Snow, Cold Temperatures Close Some Drive-Up Coronavirus Testing Sites On Friday

Alejandro is a Lyft Driver in Denver. He rushed to the community drive-through testing site at Denver Human Services East before they closed Thursday afternoon. Denver Human Services East, Green Valley Ranch Pool, Paco Sanchez Park, and Ruby Hill Park will be closed for testing on Dec. 11 due to weather conditions.

“I like to do it anytime I’m in contact with someone that I think might be sick,” Alejandro said. “I need to know. The sooner the better, just to keep my customers safe.”

Snow and cold temperatures in the forecast are forcing the Denver Department of Public Health and Environment to close some of the city’s drive-through community coronavirus testing sites on Friday. Their goal is to make sure staff and residents stay safe during the winter weather.

Tony Diaz, testing site director for the Denver Department of Public Health and Environment, says the closure is part of a winter safety plan.

“There are several factors that go into making the decision. Wind chill is one of them, anything below 25 degrees, and we’ll start monitoring the wind chill. Precipitation and heavy snowfall are the others,” Diaz said. “Two days out we start monitoring the weather forecast, and usually by noon the day prior is when we’ll make that determination.”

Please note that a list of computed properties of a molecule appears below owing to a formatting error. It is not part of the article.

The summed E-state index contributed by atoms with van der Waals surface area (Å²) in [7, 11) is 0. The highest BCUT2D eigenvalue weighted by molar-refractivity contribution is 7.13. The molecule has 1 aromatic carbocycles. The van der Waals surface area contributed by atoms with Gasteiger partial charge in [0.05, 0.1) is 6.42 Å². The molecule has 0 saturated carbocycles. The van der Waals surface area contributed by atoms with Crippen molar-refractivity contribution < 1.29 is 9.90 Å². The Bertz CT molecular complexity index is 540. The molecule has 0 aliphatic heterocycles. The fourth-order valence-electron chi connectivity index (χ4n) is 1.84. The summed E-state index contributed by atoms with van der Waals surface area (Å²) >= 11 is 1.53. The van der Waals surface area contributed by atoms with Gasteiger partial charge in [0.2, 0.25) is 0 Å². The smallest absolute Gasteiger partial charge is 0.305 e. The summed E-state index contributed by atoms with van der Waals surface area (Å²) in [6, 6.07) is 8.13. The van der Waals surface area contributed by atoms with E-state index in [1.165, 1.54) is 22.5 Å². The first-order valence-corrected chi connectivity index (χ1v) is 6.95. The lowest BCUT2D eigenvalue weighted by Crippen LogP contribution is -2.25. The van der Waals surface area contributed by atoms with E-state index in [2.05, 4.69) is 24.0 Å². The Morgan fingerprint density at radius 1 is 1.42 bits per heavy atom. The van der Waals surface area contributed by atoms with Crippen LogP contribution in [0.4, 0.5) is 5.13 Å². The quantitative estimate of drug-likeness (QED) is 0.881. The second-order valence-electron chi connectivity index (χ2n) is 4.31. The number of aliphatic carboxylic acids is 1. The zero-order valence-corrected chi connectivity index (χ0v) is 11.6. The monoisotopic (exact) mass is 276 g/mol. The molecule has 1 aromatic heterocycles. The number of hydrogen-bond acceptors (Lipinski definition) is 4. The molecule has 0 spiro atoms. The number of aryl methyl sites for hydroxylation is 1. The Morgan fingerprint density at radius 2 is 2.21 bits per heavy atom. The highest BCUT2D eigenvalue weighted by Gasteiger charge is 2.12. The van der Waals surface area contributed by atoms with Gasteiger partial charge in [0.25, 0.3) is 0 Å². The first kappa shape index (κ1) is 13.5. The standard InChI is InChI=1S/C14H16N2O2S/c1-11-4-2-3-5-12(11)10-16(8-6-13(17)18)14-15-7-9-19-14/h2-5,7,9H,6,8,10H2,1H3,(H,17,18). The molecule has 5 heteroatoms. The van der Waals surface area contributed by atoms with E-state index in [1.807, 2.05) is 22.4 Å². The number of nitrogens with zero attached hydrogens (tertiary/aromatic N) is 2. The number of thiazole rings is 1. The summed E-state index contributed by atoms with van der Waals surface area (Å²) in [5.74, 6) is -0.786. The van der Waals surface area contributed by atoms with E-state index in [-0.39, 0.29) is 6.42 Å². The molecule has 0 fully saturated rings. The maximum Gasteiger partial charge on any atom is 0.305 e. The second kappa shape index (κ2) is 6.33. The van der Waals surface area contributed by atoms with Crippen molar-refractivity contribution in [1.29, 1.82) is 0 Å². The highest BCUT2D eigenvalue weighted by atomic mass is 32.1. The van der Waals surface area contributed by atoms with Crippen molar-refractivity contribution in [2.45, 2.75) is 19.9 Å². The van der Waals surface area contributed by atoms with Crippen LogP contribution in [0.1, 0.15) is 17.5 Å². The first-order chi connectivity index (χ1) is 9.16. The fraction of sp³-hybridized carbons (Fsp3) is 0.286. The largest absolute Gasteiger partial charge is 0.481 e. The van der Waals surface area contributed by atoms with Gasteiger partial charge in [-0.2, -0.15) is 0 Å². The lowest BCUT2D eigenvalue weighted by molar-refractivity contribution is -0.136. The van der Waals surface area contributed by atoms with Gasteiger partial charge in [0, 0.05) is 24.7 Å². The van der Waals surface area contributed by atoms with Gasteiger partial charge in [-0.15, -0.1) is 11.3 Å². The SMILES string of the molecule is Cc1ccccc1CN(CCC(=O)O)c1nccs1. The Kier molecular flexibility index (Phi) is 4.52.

Diaz says shutting down testing sites is their last resort.

“We’ll always try to do a delayed opening, or an early close, before we shut down the sites completely,” Diaz told CBS4’s Andrea Flores.

Alejandro says its best to play it safe and plan ahead.

“It’s a relief. At least I know by the time next week comes around, I’ll be getting a result, versus getting tested at the beginning of next week, and going another four or five days on top of that without knowing if I have COVID-19,” said Alejandro.

DDPHE says it is possible residents might see long lines the day after a snow event. They say the best way to make sure the lines keep moving is to register before you show up to the testing site, if possible. Diaz says the winter weather shouldn’t have an impact on testing results, and it won’t affect the laboratory’s ability to process the samples.

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